Twitter users have been speculating for months — yes, years — about whether the site would ever offer a subscription tier with added benefits. Today it announced that it is officially launching its “first ever subscription offer”
The social media giant is now giving its users the option to pay $2.99 per month ($3.49 for Canadian users and $4.49 for those in Australia) for some extra features. But honestly, it doesn’t give users much of anything. And no, for those wondering, free Twitter isn’t going anywhere.
Subscription level users get bookmarked folders to better organize saved tweets; Reader mode, which “provides a nicer reading experience” by making long threads easier to read; access to dedicated customer support for subscriptions; colorful app themes; customizable app icons for their device’s home screen; and the long-awaited Undo Tweet feature that gives you up to 30 seconds to click Undo and correct typos before posting.
I wouldn’t necessarily be happy with these features if they were free – given the scope of the site and what it offers, more powerful options like this should already be in play (and at no extra cost). A 30 second undo button? You have unlimited seconds to proofread your Tweets before hitting send (and you can always install a grammar checking app); on the other hand, Twitter, like texting your mom or your uncle, is a little bit everything about typing errors. Keeping a better reading experience behind a paywall is just rude and suggests that Twitter could always have been more user-friendly. And pay for colorful themes? Come on, that’s just… kind of useless.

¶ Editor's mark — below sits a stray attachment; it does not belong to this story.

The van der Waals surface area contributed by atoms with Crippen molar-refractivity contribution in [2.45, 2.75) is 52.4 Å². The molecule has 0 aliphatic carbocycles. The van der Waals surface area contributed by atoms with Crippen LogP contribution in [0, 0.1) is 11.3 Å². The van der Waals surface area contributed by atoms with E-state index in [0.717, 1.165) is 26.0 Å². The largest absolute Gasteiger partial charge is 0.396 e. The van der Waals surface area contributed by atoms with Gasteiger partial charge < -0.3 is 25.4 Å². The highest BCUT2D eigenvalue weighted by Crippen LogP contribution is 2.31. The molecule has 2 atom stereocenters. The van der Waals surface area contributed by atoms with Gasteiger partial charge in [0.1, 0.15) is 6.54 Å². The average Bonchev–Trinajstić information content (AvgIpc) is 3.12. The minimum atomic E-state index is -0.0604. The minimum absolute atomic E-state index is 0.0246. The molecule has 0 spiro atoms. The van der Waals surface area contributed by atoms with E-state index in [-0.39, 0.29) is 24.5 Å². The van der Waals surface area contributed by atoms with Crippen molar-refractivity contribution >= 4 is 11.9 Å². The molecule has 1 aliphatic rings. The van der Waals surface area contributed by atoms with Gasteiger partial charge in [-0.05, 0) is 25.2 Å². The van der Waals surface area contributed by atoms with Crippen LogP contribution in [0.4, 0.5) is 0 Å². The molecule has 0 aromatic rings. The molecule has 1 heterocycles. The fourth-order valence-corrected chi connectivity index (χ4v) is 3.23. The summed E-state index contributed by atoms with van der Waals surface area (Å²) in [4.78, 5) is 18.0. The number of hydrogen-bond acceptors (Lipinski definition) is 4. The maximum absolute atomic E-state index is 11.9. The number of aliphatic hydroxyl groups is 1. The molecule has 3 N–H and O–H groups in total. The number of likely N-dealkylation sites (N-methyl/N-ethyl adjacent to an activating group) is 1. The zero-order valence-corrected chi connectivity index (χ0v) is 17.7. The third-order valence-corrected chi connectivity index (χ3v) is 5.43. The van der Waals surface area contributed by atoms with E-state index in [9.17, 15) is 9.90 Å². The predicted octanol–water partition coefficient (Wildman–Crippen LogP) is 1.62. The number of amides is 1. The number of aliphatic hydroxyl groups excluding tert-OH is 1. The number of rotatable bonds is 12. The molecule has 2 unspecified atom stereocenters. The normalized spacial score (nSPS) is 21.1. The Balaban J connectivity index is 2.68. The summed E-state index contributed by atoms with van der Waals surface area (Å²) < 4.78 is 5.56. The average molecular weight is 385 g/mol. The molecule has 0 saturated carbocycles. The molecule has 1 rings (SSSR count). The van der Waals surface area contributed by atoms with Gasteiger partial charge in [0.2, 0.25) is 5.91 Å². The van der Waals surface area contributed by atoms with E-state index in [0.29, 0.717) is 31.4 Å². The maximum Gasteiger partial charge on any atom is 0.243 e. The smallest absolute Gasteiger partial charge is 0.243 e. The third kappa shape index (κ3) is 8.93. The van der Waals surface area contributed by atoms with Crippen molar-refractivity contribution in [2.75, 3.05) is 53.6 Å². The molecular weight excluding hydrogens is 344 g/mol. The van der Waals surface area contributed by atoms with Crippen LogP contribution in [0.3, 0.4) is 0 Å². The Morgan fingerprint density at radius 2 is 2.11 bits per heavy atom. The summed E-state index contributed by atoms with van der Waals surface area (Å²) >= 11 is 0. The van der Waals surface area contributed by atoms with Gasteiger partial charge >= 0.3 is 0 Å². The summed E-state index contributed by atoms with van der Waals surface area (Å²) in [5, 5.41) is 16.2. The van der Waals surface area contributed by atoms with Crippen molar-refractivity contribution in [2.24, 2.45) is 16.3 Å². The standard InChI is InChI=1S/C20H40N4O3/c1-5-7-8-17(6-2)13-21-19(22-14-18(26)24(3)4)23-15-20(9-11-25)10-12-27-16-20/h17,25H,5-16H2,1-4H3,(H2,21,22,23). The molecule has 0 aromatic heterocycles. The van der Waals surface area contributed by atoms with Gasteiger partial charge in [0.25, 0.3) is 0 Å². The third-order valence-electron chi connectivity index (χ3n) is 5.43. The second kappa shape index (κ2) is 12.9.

If you transfer your money to Twitter’s subscription service, your dollar should go a little further. For example, it can remove annoying ads and sponsored posts; paying for a service and still having to see ads is insulting. Other services remove ads from their paid tiers. Many of the third-party Twitter apps and Chrome extensions, such as Better TweetDeck, have offered more robust customization features for years.
Twitter Blue is initially available to users in Australia and Canada, but will be rolled out to users in the United States later in 2021. It might be suitable for some users, but if you’re looking for more features, consider just using a third-party Twitter app. Some are free or available for a low one-time fee.